June 24, 1904 (9th Parliament, 4th Session)


Mr. SAM@

as they did, if they ever did so. Supposing Lord Dundonald did commit a breach of etiquette by making the speech he did at Montreal, he had two or three courses open to him. He could have appealed to the Prime Minister and no doubt his appeal v/ould have been pigeon-holed ; or if he sent it to the Minister of Militia, that minister would likely have refused to forward it. He could have resigned and washed his hands of the whole business and gone out of the country with a great name, or he could have taken the course he did; and I maintain that in taking that course he has shown that he was actuated by the highest regard for the interests of this country. In any event, the worst charge brought against him is that he committed a breach of etiquette. But what were the offences of the Minister of Agriculture 1 That minister was guilty of a breach of etiquette just the same as Lord Dundonald was. When Lord Dundonald telephoned him to arrange a meeting, the minister said : I will go and see you. But he never did. Lord Dundonald telephoned again, and the minister again said : I will call around at your office and see you. And he never kept his promise. That was a breach of etiquette.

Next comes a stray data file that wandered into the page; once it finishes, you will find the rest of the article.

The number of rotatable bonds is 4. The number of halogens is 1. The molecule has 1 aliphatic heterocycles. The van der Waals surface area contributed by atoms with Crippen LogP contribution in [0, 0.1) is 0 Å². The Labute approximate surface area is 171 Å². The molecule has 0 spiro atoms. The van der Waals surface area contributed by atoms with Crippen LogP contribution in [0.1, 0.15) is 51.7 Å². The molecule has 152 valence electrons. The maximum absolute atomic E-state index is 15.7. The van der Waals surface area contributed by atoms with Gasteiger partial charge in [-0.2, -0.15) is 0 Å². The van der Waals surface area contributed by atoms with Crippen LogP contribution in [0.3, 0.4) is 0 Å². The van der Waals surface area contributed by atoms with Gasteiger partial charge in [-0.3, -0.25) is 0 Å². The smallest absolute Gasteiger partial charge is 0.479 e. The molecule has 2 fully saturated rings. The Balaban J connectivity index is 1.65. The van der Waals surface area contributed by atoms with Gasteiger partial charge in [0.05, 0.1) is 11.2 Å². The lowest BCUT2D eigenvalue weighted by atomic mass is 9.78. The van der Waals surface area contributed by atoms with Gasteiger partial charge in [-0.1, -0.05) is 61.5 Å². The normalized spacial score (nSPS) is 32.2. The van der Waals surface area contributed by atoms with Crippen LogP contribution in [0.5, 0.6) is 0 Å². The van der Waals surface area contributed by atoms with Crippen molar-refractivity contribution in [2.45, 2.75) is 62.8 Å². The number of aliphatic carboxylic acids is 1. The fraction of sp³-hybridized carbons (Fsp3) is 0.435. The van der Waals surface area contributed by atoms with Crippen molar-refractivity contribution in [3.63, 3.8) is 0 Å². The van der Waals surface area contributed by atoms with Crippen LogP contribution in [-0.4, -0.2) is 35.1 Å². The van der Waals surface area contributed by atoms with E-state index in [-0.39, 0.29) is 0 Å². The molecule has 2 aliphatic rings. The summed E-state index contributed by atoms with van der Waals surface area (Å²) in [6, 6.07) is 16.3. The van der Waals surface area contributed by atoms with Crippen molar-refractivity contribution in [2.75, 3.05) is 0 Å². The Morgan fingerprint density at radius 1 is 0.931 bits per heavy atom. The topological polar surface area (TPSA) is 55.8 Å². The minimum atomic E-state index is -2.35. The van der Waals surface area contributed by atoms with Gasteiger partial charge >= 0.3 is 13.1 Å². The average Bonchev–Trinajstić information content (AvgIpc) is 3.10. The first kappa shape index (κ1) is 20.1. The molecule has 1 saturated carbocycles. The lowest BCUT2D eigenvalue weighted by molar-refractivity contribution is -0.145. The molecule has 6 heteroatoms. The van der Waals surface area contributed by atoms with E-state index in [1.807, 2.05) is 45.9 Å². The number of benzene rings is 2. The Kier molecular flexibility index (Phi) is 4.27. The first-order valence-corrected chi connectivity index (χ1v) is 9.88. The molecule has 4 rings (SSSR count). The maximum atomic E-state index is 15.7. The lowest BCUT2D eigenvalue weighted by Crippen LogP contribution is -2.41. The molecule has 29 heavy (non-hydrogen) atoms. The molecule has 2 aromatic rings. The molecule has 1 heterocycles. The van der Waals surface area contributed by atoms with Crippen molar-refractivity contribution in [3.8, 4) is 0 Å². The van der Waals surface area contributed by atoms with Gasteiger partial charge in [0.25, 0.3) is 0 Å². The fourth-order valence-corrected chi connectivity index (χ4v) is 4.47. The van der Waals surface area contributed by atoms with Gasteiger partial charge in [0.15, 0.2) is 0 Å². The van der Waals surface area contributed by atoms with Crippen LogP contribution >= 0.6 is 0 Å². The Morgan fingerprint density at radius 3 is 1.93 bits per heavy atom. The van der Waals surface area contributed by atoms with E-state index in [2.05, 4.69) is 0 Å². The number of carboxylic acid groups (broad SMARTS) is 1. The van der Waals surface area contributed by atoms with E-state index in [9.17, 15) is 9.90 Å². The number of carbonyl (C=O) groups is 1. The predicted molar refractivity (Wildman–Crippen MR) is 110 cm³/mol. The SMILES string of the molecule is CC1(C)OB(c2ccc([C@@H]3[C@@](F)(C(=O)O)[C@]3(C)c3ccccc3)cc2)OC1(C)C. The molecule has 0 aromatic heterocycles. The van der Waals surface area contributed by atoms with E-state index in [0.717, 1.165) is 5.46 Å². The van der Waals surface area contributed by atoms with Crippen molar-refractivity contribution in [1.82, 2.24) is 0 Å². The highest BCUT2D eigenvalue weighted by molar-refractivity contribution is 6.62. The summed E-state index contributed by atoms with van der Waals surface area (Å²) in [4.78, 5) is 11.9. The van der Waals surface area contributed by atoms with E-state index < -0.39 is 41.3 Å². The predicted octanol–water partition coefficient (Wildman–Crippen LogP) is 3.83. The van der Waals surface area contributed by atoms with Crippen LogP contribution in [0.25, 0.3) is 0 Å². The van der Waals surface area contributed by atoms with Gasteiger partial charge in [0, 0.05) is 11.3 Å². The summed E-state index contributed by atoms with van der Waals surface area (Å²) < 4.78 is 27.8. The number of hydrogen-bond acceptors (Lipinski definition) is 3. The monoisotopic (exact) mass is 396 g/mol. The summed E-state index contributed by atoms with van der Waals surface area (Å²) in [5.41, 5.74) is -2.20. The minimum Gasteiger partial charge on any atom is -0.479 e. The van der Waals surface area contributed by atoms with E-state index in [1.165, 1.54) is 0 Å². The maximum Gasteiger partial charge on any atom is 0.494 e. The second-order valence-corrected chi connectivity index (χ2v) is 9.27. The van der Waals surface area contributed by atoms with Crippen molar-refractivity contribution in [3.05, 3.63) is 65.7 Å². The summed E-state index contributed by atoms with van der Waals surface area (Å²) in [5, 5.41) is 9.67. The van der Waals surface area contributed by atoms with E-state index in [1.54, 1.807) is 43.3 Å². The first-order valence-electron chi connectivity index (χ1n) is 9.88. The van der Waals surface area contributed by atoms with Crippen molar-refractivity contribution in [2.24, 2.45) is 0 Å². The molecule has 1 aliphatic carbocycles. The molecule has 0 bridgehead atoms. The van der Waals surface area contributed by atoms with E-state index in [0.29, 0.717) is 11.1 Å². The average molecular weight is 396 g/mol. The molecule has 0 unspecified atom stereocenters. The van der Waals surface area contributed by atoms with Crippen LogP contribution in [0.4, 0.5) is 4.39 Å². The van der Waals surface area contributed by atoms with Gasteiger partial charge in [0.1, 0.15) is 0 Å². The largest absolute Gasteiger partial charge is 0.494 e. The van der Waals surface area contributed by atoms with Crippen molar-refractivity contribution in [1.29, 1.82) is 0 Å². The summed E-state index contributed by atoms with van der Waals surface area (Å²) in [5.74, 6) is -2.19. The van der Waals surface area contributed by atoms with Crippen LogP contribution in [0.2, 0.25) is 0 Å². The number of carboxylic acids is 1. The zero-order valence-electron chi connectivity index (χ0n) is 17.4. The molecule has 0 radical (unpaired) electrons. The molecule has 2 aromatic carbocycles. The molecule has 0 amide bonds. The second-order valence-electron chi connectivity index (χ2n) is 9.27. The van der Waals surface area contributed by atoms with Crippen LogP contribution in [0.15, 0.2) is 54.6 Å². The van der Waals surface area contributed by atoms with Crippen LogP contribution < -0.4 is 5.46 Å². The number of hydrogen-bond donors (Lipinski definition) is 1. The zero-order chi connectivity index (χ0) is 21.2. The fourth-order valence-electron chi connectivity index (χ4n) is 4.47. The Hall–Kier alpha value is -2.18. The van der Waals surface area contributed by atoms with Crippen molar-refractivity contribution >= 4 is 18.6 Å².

Subtopic:   HUGHES,
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